If you’ve fallen behind with payments to a company you owe money to (a creditor) – they may pass or sell your debt on to a third party company.
These other companies are debt collection agencies; debt collectors who make it their business to get back the money you owe.
Here, we’ll take a look at what happens when your debt is sold by your creditors, what rights you have when you’re dealing with debt collection agencies, what they can do to get what’s owed from you, and what options you’ve got if you need debt advice.
If your debt has been sold to a collection agency, the original creditor and the debt collection agency will usually write to you to let you know.
You’ll usually get phone calls from the company – but may also send messages and emails too, depending on which contact details you’ve given when you signed up as a customer originally.
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Unfortunately, a debt can be sold or passed on even if you’ve got a repayment agreement in place with the company you owe money to.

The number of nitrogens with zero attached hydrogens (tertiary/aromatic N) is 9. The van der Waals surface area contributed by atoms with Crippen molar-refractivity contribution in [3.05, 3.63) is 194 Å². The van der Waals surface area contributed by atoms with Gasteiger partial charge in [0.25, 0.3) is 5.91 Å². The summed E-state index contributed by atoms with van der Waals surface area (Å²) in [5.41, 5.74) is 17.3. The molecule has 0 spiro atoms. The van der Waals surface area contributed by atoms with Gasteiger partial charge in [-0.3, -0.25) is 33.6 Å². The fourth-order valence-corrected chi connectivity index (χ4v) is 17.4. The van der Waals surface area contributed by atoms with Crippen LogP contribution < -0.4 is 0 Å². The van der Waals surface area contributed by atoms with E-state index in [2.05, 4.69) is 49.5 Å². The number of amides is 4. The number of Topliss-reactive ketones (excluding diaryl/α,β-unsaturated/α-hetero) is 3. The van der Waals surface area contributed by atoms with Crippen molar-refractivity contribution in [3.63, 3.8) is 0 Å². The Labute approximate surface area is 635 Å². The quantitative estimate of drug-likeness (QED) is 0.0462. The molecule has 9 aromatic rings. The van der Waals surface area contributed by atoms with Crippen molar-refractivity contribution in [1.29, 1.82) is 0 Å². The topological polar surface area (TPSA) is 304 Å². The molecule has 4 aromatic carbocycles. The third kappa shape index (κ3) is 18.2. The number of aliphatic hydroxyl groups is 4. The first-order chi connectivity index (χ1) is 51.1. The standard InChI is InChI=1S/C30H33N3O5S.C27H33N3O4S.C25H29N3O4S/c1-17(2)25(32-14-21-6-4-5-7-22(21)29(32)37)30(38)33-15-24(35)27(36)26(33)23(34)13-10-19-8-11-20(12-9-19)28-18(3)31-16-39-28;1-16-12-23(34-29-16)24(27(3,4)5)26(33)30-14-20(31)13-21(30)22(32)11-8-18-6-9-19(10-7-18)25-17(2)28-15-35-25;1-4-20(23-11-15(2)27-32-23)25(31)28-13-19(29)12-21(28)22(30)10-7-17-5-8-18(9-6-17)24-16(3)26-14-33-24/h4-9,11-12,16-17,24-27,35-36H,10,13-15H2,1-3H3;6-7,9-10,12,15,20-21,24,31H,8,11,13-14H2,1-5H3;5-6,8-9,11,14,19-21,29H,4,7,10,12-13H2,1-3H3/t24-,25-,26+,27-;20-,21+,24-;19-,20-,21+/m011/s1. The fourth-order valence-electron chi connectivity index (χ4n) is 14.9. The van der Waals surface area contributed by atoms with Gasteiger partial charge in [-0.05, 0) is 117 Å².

The reason is tucked away in the small print terms of the credit agreement you signed with the original creditor. In line with the consumer credit act, it will explain that your debt can be sold on, even if you just drop behind by one payment. So, any payment arrangement you set up after missing a payment (or making a part payment) won’t necessarily stop them getting debt collectors involved.
Shortly after the debt has been sold, the agency will get in touch and usually ask you to make a full payment straight away. Don’t worry though; it’s unlikely that you have to do this – they’ll usually just ask to see if they can get the debt tied up as quickly as possible.
More realistically, they’ll expect you to set up a repayment plan with them.
At this stage, you should explain to them your situation. Don’t worry – debt collectors talk to people who owe money all day, every day – so they’ll usually be friendly and professional. It’s important not to let debt collectors pressure you into making unrealistic payments or payments that will leave you short elsewhere. Instead, it’s better to work out how much you can afford, then stick to paying that each week or month.
Although it depends on the type of debt you have, collection agencies often authorised and regulated by the Financial Conduct Authority (FCA) – so they follow strict ‘Standards of Lending Practice’ rules about how they pursue debt. Generally, if your debt has been sold – each of the companies involved will have followed the rules exactly.
You’ll find an explanation of what could happen in the credit agreement or contract you signed when you got the credit or product. It will outline what happens if you slip behind – and it may even name the collection agency that will be instructed to get the money back.